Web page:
African Continental Free Trade Area: Still a Long Way to Go. Interview with Michaël Cheylan
On Wednesday 21 March, during an African Union (AU) Extraordinary Summit in Kigali, Rwanda, 44 African countries signed an agreement establishing a continental free trade area. This area, part of the AU’s Agenda 2063, and which has been under discussion since 2015, would be the world’s largest free-trade area in terms of number of countries, representing 2.500 billion euros in cumulated GDP.
Although the agreement was signed by countries such as Kenya, Morocco, Egypt and Algeria - the latter being usually very protectionist -, it must accommodate with the absence of Nigeria, one of the continent’s major economies. Michaël Cheylan, contributor on African issues for Institut Montaigne, shares his analysis.
Is Africa moving, with this agreement establishing a continental free trade area, towards a single market comparable to that of the European Union?
In spirit, in a way, yes. In fact, not quite yet.
- First, the African Continental Free Trade Area (AfCFTA) is not fully perceived or articulated in the minds of its supporters as the first step of a process that will eventually lead to a political integration comparable to the one we have in Europe.
- Second, because in practice, to be effective, the AfCFTA must pass several preliminary tests. At least 22 national parliaments must ratify the treaty in order for it to be implemented. Yet once this step is completed, the question regarding the way this free-trade treaty between African countries must concretely be applied will arise.
A series of Gordian knots will then surface. It will be up to the States to untie them in order to allow for the development of intra-African trade, be it material, like infrastructures - although there has been many achievements in this field during the last decade, much remains to be done -, or immaterial, such as the non-tariff or informal barriers that hinder trade between African countries, but also often within the same country.
The President of Nigeria was not present at the Extraordinary Summit in Kigali, and therefore did not sign the framework agreement. What would the absence of one of the continent’s main economies mean for such an agreement?
Symbolically, the absence of Nigeria, which is one of the two largest economies in sub-Saharan Africa, undoubtedly somewhat ruined the party. But Nigeria has always operated almost in autarky with other African countries in terms of economic exchanges. This is due to the country’s large size, and thus deep market and very large consumption basin - composed of 200 million people. Nigerian companies therefore have a lot to do at home. Moreover, Nigeria has a strong private sector with charismatic business leaders, such as Aliko Dangote or Tony Elumelu. Until recently, Nigerian firms exported relatively little elsewhere in Africa. They were largely introverted, that is, turned mostly to their domestic market, and exported internationally. Things are evolving in this regard, although at a moderate pace.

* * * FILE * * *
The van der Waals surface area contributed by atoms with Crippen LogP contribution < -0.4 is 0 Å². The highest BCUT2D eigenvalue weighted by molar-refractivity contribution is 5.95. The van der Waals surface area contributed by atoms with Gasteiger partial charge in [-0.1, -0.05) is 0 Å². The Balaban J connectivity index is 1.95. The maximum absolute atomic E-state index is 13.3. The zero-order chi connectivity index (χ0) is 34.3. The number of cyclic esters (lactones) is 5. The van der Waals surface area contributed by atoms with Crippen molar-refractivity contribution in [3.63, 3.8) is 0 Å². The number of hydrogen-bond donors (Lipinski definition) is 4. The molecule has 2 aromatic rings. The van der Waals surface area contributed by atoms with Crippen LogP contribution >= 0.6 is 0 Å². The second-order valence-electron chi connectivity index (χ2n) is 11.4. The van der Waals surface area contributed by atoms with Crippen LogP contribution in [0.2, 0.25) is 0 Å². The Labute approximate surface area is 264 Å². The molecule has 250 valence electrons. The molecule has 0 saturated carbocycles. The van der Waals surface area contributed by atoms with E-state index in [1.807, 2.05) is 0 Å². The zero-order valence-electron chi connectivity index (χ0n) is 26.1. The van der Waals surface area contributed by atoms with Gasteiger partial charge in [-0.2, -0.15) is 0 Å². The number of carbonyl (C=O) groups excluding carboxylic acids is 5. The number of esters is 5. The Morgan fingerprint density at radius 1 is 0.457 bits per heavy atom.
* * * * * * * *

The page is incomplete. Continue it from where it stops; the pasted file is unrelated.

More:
On the occasion of the AU Extraordinary Summit in Kigali, President Muhammadu Buhari was reportedly pressured by Nigerian industrialists who are opposed to a free trade system likely to challenge the oligopolistic, even monopolistic, situation some of them benefit from. In any case, they will not allow it without previously negotiated guarantees. This short and medium-term protectionist logic prevailed and prevented Nigeria from signing the treaty establishing the AfCFTA. The long-term benefits associated with commercial openness could not compete.
What are this agreement’s implications for trade, both intercontinental and with other regions of the world?
"In theory", this would mean that intra-African exports would compete more with European exports or that of other parts of the world. Such a scenario would be desirable because Africa is far behind in this regard: only 16% of African trade takes place within the continent, against 70% for Europe, 54% for North America and 51% for Southeast Asia. Africa thus continues to trade widely with the rest of the world rather than with itself, which constitutes an "anomaly", or in any case an imbalance that the AfCFTA could, at least partly and theoretically, overcome.
"In theory" because most goods - but also a good part of the services - consumed in Africa are conceived outside the continent: they are imported. However, Africa must give itself the means to reduce this too high level of imports: what is consumed in Africa must be increasingly produced in Africa. This is a major point which, if not addressed, is likely to limit the positive effects of the AfCFTA. Hence the need for African economies to produce more and to create more added value in order to reduce their level of imports.
This is the virtuous circle that should be established. Indeed, it alone would launch, on a sufficient scale, the job creation process in the formal sector. This is a crucial point because this issue - which is closely linked to the continent's capacity to create wealth - is, alongside the consolidation of States and institutions, the demographic transition and the ecological shift, one of the top priorities for Africa, where every year, 10 to 12 million young people try to enter the labor market.